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As Practices Look to the Future, 2 Models for Next-Generation Management Companies Emerge

Tony Berberabe, MPH
Published Online:3:18 PM, Fri March 22, 2019
Three next-generation physician practice management (PPM) companies—US Oncology Network, American Oncology Network, and OneOncology—provided an overview of their business models to distinguish themselves from competitors at a breakout session during the Association of Community Cancer Centers (ACCC) 45th Annual Meeting & Cancer Center Business Center Summit held in Washington, DC.

“It is important for community oncology practices to consider their position in the marketplace going forward,” said Michael L. Blau, an attorney with the law firm Foley & Lardner LLP, who served as moderator for the session. “One option for the oncology group to consider is a relationship with some type of next-generation practice management company.”

By working with a next-generation practice management company, Blau suggested, the practice would gain access to new technology platforms, payer contracting and positioning for value-based care, and other operational/outcome improvements. Such a relationship could also assist with group purchasing, shared services, drug formularies, and more.

Blau described 2 types of models for next-generation PPM companies: a management company/PPM model and a friendly PC/PLLC model. In the management company/PPM model, a private practice oncology group sells its tangible assets (eg, furniture, paintings, equipment, its space) to a managing company. In this model, the physicians in the practice agree to take a cutback in compensation of between 20% to 25%. This cutback will be paid as an additional management fee to the management company on top of the purchase price for the tangible assets. The additional fee is assigned a market multiple for the amount of physician compensation that the practice forgoes. Blau said an average practice can be assigned a multiple from 4 to 6, but if it’s a large successful practice, the multiple can be as high as 8 to 10.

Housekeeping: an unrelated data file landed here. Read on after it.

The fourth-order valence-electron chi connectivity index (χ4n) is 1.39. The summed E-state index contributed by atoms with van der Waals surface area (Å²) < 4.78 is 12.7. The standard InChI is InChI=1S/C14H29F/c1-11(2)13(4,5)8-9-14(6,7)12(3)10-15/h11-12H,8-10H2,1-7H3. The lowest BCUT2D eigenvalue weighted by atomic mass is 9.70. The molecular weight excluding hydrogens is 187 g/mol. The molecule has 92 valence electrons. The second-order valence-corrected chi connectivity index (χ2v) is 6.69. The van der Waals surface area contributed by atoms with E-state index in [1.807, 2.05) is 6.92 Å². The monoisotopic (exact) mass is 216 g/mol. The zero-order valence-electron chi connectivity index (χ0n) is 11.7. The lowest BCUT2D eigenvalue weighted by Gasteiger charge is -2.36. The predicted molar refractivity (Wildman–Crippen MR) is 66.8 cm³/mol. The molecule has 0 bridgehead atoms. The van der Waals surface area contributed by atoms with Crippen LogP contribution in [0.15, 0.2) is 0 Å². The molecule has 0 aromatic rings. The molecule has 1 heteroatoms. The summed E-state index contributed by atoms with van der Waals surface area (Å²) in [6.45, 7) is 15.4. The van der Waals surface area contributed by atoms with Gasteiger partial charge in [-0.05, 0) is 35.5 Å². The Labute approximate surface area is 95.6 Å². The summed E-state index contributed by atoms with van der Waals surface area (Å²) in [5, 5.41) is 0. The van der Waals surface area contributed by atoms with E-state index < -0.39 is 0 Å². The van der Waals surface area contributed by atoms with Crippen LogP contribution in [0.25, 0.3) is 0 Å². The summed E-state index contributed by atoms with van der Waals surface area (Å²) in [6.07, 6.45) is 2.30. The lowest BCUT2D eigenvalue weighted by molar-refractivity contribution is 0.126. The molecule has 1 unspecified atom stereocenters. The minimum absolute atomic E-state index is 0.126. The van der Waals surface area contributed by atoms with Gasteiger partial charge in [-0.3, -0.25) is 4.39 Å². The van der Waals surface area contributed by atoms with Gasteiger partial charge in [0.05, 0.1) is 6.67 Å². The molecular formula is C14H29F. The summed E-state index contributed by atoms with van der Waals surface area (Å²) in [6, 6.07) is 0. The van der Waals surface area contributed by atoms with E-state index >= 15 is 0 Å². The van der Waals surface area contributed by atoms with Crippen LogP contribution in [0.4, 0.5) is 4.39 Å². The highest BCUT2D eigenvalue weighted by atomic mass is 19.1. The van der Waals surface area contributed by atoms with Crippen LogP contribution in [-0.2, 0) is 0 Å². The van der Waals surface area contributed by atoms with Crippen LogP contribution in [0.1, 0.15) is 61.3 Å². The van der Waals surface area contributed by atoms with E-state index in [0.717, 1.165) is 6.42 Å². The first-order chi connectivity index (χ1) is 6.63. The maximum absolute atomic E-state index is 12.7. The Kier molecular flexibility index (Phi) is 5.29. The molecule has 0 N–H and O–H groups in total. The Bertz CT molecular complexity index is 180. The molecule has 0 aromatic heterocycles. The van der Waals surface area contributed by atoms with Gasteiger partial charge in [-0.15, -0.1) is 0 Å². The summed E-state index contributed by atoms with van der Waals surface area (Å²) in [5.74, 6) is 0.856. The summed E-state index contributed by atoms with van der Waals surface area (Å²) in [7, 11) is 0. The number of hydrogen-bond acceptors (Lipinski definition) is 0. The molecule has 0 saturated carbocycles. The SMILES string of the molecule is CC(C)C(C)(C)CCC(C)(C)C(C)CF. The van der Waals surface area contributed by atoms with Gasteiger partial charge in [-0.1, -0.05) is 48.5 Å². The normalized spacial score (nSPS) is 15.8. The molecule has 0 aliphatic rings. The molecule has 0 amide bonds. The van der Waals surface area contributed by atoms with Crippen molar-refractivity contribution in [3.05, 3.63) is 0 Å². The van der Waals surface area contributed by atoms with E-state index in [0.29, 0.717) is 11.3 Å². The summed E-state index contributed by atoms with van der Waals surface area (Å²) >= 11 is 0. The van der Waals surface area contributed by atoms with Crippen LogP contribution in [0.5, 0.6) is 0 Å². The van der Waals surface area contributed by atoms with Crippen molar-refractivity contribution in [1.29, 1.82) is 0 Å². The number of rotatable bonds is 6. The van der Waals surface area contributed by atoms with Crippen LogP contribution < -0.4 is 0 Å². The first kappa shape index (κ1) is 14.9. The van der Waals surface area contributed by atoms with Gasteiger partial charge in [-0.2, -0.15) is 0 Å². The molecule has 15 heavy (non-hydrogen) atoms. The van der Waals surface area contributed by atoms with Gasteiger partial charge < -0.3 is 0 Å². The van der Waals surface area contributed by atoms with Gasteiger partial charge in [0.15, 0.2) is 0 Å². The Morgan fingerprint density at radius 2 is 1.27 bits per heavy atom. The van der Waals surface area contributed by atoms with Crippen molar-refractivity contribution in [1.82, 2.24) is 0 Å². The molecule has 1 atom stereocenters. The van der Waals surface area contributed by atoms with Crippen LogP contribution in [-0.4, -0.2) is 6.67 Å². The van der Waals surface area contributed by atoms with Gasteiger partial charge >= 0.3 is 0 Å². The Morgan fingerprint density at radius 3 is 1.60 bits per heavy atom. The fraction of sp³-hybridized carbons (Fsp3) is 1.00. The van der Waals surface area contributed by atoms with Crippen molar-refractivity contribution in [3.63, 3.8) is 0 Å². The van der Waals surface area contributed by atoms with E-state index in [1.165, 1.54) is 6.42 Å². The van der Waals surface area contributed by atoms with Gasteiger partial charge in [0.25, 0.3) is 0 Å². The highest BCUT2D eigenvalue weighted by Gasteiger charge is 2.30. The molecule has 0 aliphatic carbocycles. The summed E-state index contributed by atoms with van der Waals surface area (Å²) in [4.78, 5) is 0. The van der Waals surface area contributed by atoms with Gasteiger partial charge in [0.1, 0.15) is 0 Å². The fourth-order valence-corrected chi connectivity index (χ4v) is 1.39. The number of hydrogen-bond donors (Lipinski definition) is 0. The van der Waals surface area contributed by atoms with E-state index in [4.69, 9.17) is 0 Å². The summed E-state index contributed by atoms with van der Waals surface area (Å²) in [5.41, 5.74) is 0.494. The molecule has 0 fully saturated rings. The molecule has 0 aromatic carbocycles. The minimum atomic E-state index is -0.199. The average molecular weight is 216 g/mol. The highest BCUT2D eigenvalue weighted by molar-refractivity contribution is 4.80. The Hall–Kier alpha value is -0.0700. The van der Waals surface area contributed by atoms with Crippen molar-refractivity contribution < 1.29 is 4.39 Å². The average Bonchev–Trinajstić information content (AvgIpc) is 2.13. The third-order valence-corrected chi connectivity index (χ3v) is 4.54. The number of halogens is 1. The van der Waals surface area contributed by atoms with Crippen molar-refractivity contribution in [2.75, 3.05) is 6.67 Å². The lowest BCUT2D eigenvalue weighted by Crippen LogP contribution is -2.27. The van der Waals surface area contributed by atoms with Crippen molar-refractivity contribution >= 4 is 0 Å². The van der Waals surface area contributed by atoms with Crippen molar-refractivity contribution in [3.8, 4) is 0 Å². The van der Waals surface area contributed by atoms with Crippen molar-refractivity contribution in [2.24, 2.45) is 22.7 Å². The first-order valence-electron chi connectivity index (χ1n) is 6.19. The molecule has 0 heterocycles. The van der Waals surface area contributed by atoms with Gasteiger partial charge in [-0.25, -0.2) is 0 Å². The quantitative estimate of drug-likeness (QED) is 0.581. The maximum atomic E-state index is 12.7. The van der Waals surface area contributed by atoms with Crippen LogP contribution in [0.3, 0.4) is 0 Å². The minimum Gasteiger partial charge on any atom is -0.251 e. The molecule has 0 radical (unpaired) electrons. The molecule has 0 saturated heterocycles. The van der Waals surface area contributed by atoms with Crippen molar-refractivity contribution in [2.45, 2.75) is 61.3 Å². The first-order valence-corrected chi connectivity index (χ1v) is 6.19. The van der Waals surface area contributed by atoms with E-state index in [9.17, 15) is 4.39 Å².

“If physicians give up $10 million in compensation and the practice is run-of-the-mill, you would have a $60 million purchase price for entering into this arrangement,” said Blau. He emphasized that the physician group would remain independent under a long-term management agreement for 20 to 25 years. Over the course of that agreement, the physician owners of the practice would be paid that purchase price through a combination of all cash, cash notes, or cash, notes, and stock. “Increasingly these combinations are cash, notes, and stock transactions. The owners are going to get some money, they are going to get money in the future, and they are going to get some stock in the PPM company,” Blau said.

In a friendly PC model, the structure is essentially the same as the management company model. However, instead of the physician owners still overseeing the governance of the group in the management company model, the physicians now become employees of the friendly PC company.